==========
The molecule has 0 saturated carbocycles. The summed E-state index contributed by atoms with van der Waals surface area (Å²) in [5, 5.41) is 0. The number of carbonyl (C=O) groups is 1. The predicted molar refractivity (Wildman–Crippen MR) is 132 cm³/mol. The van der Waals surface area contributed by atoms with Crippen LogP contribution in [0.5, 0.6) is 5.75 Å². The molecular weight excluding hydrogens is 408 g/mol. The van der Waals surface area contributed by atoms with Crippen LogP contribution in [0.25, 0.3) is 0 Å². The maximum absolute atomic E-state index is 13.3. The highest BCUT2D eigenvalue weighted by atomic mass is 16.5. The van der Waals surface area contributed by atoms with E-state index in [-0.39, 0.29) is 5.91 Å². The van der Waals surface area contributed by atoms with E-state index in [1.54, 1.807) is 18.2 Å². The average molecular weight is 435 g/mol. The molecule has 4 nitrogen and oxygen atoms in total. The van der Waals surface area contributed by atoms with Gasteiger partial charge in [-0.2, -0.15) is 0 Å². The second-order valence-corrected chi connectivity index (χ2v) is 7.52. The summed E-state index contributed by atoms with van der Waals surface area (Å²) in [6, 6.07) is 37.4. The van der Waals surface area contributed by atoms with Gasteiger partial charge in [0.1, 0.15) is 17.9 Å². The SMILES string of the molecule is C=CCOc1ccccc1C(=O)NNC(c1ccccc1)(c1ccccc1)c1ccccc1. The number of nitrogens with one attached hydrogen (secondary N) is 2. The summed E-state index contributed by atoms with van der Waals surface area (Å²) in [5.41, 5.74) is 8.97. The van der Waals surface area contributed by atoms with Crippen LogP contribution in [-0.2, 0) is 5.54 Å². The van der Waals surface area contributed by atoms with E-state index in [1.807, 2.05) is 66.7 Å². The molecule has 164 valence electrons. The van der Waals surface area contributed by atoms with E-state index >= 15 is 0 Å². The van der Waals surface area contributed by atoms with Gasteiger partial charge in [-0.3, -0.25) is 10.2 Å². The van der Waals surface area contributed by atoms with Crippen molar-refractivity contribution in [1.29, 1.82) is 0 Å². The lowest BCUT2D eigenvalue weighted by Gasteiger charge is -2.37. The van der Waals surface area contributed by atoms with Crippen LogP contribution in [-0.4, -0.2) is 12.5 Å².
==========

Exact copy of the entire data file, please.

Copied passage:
The molecule has 0 saturated carbocycles. The summed E-state index contributed by atoms with van der Waals surface area (Å²) in [5, 5.41) is 0. The number of carbonyl (C=O) groups is 1. The predicted molar refractivity (Wildman–Crippen MR) is 132 cm³/mol. The van der Waals surface area contributed by atoms with Crippen LogP contribution in [0.5, 0.6) is 5.75 Å². The molecular weight excluding hydrogens is 408 g/mol. The van der Waals surface area contributed by atoms with Crippen LogP contribution in [0.25, 0.3) is 0 Å². The maximum absolute atomic E-state index is 13.3. The highest BCUT2D eigenvalue weighted by atomic mass is 16.5. The van der Waals surface area contributed by atoms with E-state index in [-0.39, 0.29) is 5.91 Å². The van der Waals surface area contributed by atoms with E-state index in [1.54, 1.807) is 18.2 Å². The average molecular weight is 435 g/mol. The molecule has 4 nitrogen and oxygen atoms in total. The van der Waals surface area contributed by atoms with Gasteiger partial charge in [-0.2, -0.15) is 0 Å². The second-order valence-corrected chi connectivity index (χ2v) is 7.52. The summed E-state index contributed by atoms with van der Waals surface area (Å²) in [6, 6.07) is 37.4. The van der Waals surface area contributed by atoms with Gasteiger partial charge in [0.1, 0.15) is 17.9 Å². The SMILES string of the molecule is C=CCOc1ccccc1C(=O)NNC(c1ccccc1)(c1ccccc1)c1ccccc1. The number of nitrogens with one attached hydrogen (secondary N) is 2. The summed E-state index contributed by atoms with van der Waals surface area (Å²) in [5.41, 5.74) is 8.97. The van der Waals surface area contributed by atoms with Crippen LogP contribution in [-0.2, 0) is 5.54 Å². The van der Waals surface area contributed by atoms with E-state index in [1.807, 2.05) is 66.7 Å². The molecule has 164 valence electrons. The van der Waals surface area contributed by atoms with E-state index >= 15 is 0 Å². The van der Waals surface area contributed by atoms with Gasteiger partial charge in [-0.3, -0.25) is 10.2 Å². The van der Waals surface area contributed by atoms with Crippen molar-refractivity contribution in [1.29, 1.82) is 0 Å². The lowest BCUT2D eigenvalue weighted by Gasteiger charge is -2.37. The van der Waals surface area contributed by atoms with Crippen LogP contribution in [-0.4, -0.2) is 12.5 Å².